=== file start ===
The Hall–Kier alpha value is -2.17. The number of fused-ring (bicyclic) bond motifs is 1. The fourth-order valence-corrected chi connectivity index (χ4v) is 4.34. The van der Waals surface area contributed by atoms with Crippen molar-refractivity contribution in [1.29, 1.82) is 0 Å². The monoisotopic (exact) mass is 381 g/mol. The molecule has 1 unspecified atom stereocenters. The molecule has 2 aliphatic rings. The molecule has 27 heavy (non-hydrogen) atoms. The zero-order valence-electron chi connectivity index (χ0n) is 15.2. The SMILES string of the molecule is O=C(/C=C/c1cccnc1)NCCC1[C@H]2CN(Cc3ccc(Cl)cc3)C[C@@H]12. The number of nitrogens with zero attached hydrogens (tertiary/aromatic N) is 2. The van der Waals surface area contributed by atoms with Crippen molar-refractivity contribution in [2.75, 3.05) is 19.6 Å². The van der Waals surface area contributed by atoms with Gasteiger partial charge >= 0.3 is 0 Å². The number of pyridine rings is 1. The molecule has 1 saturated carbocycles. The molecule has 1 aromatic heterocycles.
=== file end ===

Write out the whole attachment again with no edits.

The Hall–Kier alpha value is -2.17. The number of fused-ring (bicyclic) bond motifs is 1. The fourth-order valence-corrected chi connectivity index (χ4v) is 4.34. The van der Waals surface area contributed by atoms with Crippen molar-refractivity contribution in [1.29, 1.82) is 0 Å². The monoisotopic (exact) mass is 381 g/mol. The molecule has 1 unspecified atom stereocenters. The molecule has 2 aliphatic rings. The molecule has 27 heavy (non-hydrogen) atoms. The zero-order valence-electron chi connectivity index (χ0n) is 15.2. The SMILES string of the molecule is O=C(/C=C/c1cccnc1)NCCC1[C@H]2CN(Cc3ccc(Cl)cc3)C[C@@H]12. The number of nitrogens with zero attached hydrogens (tertiary/aromatic N) is 2. The van der Waals surface area contributed by atoms with Crippen molar-refractivity contribution in [2.75, 3.05) is 19.6 Å². The van der Waals surface area contributed by atoms with Gasteiger partial charge >= 0.3 is 0 Å². The number of pyridine rings is 1. The molecule has 1 saturated carbocycles. The molecule has 1 aromatic heterocycles.